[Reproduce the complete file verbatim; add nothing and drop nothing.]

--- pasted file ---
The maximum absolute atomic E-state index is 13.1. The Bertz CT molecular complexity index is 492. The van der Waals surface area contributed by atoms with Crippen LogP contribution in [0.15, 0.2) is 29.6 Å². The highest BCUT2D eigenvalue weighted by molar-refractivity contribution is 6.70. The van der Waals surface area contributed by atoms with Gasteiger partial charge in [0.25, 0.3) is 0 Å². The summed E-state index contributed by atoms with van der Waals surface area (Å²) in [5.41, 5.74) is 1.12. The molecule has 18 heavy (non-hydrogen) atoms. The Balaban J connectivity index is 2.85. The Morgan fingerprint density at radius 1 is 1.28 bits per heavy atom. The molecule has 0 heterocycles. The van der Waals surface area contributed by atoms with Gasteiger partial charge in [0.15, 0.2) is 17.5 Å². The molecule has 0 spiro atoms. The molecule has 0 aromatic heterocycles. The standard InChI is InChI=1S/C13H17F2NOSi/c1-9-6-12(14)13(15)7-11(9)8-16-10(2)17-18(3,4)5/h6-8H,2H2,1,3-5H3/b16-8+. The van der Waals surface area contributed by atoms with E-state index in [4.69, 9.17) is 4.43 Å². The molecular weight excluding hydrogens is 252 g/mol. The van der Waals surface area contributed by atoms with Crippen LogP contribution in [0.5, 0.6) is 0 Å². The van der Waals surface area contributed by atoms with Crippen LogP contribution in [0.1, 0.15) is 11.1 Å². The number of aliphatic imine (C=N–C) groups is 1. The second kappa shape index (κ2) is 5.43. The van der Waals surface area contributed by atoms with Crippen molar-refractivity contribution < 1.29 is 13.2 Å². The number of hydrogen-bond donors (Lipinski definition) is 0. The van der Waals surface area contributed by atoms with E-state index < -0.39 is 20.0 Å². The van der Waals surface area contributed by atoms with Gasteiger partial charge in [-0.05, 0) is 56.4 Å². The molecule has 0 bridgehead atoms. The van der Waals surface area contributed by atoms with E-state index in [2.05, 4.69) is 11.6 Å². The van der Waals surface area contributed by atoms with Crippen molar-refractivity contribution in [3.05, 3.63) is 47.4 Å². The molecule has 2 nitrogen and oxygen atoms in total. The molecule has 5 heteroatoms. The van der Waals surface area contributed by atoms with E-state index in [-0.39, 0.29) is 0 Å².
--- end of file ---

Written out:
The maximum absolute atomic E-state index is 13.1. The Bertz CT molecular complexity index is 492. The van der Waals surface area contributed by atoms with Crippen LogP contribution in [0.15, 0.2) is 29.6 Å². The highest BCUT2D eigenvalue weighted by molar-refractivity contribution is 6.70. The van der Waals surface area contributed by atoms with Gasteiger partial charge in [0.25, 0.3) is 0 Å². The summed E-state index contributed by atoms with van der Waals surface area (Å²) in [5.41, 5.74) is 1.12. The molecule has 18 heavy (non-hydrogen) atoms. The Balaban J connectivity index is 2.85. The Morgan fingerprint density at radius 1 is 1.28 bits per heavy atom. The molecule has 0 heterocycles. The van der Waals surface area contributed by atoms with Gasteiger partial charge in [0.15, 0.2) is 17.5 Å². The molecule has 0 spiro atoms. The molecule has 0 aromatic heterocycles. The standard InChI is InChI=1S/C13H17F2NOSi/c1-9-6-12(14)13(15)7-11(9)8-16-10(2)17-18(3,4)5/h6-8H,2H2,1,3-5H3/b16-8+. The van der Waals surface area contributed by atoms with E-state index in [4.69, 9.17) is 4.43 Å². The molecular weight excluding hydrogens is 252 g/mol. The van der Waals surface area contributed by atoms with Crippen LogP contribution in [0.5, 0.6) is 0 Å². The van der Waals surface area contributed by atoms with Crippen LogP contribution in [0.1, 0.15) is 11.1 Å². The number of aliphatic imine (C=N–C) groups is 1. The second kappa shape index (κ2) is 5.43. The van der Waals surface area contributed by atoms with Crippen molar-refractivity contribution < 1.29 is 13.2 Å². The number of hydrogen-bond donors (Lipinski definition) is 0. The van der Waals surface area contributed by atoms with E-state index < -0.39 is 20.0 Å². The van der Waals surface area contributed by atoms with Gasteiger partial charge in [-0.05, 0) is 56.4 Å². The molecule has 0 bridgehead atoms. The van der Waals surface area contributed by atoms with E-state index in [2.05, 4.69) is 11.6 Å². The van der Waals surface area contributed by atoms with Crippen molar-refractivity contribution in [3.05, 3.63) is 47.4 Å². The molecule has 2 nitrogen and oxygen atoms in total. The molecule has 5 heteroatoms. The van der Waals surface area contributed by atoms with E-state index in [-0.39, 0.29) is 0 Å².